In the public schools of Evanston, Illinois, they came for the 14-year-old son of parents of Congolese and African-Amercian descent. He had foolishly harbored a desire to one day become a lawyer. They told him, sorry, not gonna happen. Systemic racism, see? You’re less able. Injured. Please harbor no such dreams. Whitey still has his boot on your back.
His mother Ndona Muboyayi told her story to a writer from The Atlantic. She went to teachers to ask, is this true? The answer in so many words was, yes. And that won’t be changing. She was appalled.
Forbidden thoughts are actionable. In post-election high dudgeon, New York Times columnist Gail Collins described blowback to racial essentialism in Virginia schools this way: “. . . given Republicans’ crazed howling about teaching the history of racism in America, voters were being misled in the way they were being urged to think there was something wrong with the schools.”
Similarly, an old and dear friend, long a progressive, wrote to me of recent schools-based revolt: “a handful of hysterical parents, whipped up by political campaigns, cannot and must not be allowed to dictate policy.
But as Muboyayi told The Atlantic’s Conor Friedersdorf, “Of course I want my children to know about slavery and Jim Crow. But I want it to be balanced out with the rest of the truth. They’re not taught about Black people who accomplished things in spite of white supremacy; or about the Black people today who got ahead, built things, achieved things; and those who had opportunities that their ancestors fought for.”
Chicago public schools, too, are in the front lines of the racial pity parade that progressives need in order to feel whole. CPS declares that in 2020 one of “multiple traumatic crises” affecting families, one for which it must correct on a daily and deep basis, is “lasting legacies of systemic racism.”
Chicago public schools believe a big problem for underachievers is the pigmentation of students who, on the whole, do better. Which includes whites. And so the CPS website features a video called “Whiteness” from noted consultant Glenn E. Singleton. It’s a word salad of racialized NuSpeak.
“Whiteness” includes gems such as this one:
a place for me of still some disappointment, is how hard it is for our society . . . to navigate, negotiate, this idea of racial dominance, and to talk about what it means to be white . . . I am saying to notice, to really notice, how does it feel when you say ‘white’? And what part of the compass does that take you to? And what would it mean to get centered on the conversation of white as a color, culture, and consciousness?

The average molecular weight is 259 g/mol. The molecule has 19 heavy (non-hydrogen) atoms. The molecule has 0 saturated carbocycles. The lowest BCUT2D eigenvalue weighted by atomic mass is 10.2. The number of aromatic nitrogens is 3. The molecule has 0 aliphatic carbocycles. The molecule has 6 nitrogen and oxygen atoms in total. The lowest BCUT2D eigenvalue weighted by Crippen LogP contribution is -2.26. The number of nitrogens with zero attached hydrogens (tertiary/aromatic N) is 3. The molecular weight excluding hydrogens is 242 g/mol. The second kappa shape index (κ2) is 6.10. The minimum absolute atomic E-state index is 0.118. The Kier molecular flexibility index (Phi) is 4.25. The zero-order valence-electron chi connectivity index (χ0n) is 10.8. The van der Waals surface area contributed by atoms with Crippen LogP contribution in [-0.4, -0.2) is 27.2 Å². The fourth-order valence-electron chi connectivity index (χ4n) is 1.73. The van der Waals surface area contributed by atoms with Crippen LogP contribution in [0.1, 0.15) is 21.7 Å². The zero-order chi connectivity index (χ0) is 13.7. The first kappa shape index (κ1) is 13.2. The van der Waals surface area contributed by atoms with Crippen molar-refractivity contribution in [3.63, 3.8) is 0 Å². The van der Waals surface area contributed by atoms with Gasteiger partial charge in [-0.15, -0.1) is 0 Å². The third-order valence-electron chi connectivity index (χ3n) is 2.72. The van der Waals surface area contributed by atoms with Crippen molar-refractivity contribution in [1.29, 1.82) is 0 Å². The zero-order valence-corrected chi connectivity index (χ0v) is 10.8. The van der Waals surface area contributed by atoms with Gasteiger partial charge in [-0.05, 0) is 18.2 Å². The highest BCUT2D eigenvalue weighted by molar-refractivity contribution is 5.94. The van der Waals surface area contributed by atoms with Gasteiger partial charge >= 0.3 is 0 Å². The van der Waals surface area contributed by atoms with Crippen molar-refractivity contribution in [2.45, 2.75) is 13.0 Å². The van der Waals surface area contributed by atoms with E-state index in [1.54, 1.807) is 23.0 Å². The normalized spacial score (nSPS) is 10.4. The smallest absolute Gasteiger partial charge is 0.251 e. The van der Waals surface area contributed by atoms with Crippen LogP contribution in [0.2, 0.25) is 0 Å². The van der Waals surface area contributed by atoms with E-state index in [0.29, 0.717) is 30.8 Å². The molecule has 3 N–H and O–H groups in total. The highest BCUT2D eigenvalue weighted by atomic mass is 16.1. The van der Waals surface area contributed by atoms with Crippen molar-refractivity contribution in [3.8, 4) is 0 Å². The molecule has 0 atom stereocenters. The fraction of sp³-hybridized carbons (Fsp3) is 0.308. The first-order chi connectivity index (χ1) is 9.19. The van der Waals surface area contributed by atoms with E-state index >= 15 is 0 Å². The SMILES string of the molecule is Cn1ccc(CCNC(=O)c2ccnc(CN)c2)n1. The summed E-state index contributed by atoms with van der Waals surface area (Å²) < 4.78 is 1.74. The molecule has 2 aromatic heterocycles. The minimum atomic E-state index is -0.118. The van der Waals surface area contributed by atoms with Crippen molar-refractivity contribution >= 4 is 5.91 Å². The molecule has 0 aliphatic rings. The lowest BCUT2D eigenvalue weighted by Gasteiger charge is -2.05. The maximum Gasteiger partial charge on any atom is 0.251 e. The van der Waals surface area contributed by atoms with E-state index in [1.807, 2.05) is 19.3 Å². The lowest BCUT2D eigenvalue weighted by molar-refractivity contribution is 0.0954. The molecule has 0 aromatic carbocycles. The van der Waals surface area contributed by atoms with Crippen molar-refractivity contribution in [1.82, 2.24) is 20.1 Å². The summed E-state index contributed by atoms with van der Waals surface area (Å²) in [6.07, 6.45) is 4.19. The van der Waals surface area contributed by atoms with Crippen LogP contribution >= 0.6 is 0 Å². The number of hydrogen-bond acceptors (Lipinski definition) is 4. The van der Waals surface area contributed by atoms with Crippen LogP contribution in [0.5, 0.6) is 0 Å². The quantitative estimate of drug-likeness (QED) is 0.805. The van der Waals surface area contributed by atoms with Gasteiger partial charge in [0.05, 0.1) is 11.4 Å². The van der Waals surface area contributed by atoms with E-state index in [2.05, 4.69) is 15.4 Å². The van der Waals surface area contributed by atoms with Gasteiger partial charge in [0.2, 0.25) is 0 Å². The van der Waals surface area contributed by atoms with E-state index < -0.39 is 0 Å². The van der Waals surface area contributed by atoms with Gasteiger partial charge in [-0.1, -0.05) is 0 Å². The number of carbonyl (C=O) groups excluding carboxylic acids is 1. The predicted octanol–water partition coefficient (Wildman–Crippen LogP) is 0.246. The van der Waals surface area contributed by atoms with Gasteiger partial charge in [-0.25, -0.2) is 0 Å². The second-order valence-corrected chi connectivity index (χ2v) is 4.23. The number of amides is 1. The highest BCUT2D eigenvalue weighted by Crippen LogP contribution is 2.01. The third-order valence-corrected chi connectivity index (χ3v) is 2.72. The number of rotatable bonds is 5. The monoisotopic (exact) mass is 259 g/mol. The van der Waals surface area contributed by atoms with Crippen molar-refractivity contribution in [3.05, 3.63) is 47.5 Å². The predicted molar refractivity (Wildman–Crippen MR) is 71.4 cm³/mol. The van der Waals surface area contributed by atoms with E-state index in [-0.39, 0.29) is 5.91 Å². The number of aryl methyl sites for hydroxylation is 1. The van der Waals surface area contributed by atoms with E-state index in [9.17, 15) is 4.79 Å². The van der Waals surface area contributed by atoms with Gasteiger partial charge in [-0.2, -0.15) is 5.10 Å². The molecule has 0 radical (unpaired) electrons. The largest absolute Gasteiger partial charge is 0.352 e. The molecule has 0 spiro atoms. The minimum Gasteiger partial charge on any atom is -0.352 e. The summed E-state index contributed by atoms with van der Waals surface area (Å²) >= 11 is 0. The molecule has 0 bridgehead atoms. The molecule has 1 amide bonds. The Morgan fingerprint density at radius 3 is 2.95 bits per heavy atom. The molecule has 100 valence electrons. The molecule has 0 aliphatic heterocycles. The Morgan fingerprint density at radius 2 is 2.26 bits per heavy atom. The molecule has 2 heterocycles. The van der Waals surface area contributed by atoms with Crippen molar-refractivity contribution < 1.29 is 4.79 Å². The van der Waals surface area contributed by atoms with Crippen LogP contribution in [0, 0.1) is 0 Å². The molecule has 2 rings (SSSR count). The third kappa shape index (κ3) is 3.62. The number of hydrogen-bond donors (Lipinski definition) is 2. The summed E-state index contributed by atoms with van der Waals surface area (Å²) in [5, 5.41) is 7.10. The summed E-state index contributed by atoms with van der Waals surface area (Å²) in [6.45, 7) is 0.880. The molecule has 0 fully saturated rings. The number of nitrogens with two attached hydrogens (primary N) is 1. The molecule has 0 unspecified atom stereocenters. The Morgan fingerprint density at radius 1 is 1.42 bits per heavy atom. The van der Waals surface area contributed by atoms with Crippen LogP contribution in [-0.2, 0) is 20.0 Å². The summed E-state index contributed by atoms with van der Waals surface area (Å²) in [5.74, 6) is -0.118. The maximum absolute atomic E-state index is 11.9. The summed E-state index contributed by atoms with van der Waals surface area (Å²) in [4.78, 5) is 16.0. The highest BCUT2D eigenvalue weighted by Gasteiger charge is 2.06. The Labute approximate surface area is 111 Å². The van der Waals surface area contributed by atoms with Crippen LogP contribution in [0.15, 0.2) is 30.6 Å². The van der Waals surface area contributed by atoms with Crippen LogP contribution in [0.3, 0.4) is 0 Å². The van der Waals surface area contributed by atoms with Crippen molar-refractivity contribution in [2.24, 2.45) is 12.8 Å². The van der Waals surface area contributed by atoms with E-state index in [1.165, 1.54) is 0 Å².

I’ve got an idea for Glenn E. Singleton, and the Chicago public schools. And for Chicago Mayor Lori Lightfoot, who appointed the current president, board, and CEO of the schools. Get all students, teachers and administrators centered on the “culture and consciousness” of mastering the actual academic skills and workplace practices necessary to have a successful career.
In Chicago in 2019, fewer than one in five black 4th and 8th grade public school students reached the level of “proficient” in reading or math on the National Assessment of Educational Progress. It’s known as “the Nation’s Report Card.” On the 2019 SAT, taken by Chicago’s 11th graders, only 14 percent of black students could reach the state benchmark level of 540 or higher in English and only 13 percent in math.
Too many of today’s helpers are actually the enemy. A Waukegan, Illinois high school history teacher named Frank McCormick has seen what Ndona Muboyayi saw in Evanston. McCormick explains that the point is not whether one can find the words “critical race theory” in a school district’s materials. Rather, he says, the concern is with these kinds of things, baked into district operations and thinking: assuming that disparate outcomes inherently reflect bias; insisting on racialized perspectives; and espousing that our nation and its institutions are still significantly and harmfully racist.
He adds teachers bent on activism should find new jobs.
Too many educators are living in a bubble. A top official of the association of school superintendents sanctimoniously told the Washington Post that the rabble—the activist parents—might inhibit the future hiring in some districts of school chiefs who, in the paper’s words, “support robust racial equity work.”
Sorry. Equity is not programmatic. You do not distribute, decree, declare, or dispense equity. There are no shortcuts. Many parents and students get it. Equity is earned. There is sweat involved.
Equity need not entail ownership of property or a business. But it does demand ownership of your future. And no amount of racialized propaganda in K-12 public schools can change that.